Researchers hope the technology can assist in early detection of atrial fibrillation (AF), the most common form of irregular heartbeat. Patients with untreated AF are five times more likely to have a stroke.
Results of the largest AF screening and detection study, involving more than 400 000 Apple Watch users, were presented at the recent American College of Cardiology meeting in New Orleans.
Of the 400 000 participants, 0.5%, or about 2 000 subjects, received notifications of an irregular pulse. Those people were sent an ECG (electrocardiography) patch to wear for subsequent detection of AF episodes.
A third of those whose watches detected an irregular pulse were confirmed to have AF using the ECG technology, researchers said.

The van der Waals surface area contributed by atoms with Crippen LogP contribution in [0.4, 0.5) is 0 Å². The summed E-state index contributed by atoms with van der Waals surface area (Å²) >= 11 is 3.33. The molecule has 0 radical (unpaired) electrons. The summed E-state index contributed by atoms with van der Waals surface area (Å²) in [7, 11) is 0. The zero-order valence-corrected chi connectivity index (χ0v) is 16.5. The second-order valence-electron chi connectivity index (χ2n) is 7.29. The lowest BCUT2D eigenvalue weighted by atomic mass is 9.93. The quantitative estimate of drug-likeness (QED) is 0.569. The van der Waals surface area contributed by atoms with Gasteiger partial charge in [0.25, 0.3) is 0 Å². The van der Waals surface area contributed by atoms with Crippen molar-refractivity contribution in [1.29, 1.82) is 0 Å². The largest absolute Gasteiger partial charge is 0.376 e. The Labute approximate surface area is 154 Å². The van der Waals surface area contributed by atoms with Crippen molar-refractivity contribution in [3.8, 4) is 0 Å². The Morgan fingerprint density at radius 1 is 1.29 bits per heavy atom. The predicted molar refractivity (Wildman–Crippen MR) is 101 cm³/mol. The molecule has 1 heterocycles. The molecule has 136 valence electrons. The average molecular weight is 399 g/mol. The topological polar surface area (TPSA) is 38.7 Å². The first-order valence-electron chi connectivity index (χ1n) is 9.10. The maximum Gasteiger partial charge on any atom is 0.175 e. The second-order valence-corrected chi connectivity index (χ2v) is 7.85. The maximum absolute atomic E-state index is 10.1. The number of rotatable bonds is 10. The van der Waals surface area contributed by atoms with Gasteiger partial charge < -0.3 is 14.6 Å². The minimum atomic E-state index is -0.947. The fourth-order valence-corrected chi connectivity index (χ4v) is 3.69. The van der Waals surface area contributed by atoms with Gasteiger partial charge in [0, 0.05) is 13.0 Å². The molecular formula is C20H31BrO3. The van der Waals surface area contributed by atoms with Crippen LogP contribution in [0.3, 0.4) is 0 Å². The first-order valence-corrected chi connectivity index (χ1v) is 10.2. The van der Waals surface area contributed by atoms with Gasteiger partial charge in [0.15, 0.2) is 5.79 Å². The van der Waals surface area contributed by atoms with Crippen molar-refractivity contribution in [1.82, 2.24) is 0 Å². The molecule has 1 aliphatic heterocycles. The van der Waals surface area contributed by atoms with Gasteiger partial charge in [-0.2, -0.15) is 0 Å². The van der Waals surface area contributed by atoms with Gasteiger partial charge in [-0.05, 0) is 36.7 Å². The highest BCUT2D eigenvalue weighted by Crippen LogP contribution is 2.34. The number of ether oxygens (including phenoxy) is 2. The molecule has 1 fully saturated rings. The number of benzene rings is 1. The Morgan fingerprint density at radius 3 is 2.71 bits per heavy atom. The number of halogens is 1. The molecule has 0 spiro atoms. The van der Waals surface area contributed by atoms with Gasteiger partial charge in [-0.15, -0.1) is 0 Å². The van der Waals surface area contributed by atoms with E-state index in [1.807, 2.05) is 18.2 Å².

About 84% of the irregular pulse notifications were later confirmed to have been AF episodes, data showed.
“The physician can use the information from the study, combine it with their assessment and then guide clinical decisions around what to do with an alert,” said Dr Marco Perez, one of the study’s lead investigators from Stanford School of Medicine.
The study also found that 57% of participants who received an alert on their watch sought medical attention.
For Apple, the data provides firepower as it pushes into healthcare. Its new Series 4 Watch, which became available only after the study began, so was not used, has the ability to take an electrocardiogram to detect heart problems and required clearance from the US Food and Drug Administration.
Lloyd Minor, the dean of Stanford School of Medicine, said the study “opens the door to further research into wearable technologies and how they might be used to prevent disease before it strikes”.
- Reuters African News Agency (ANA)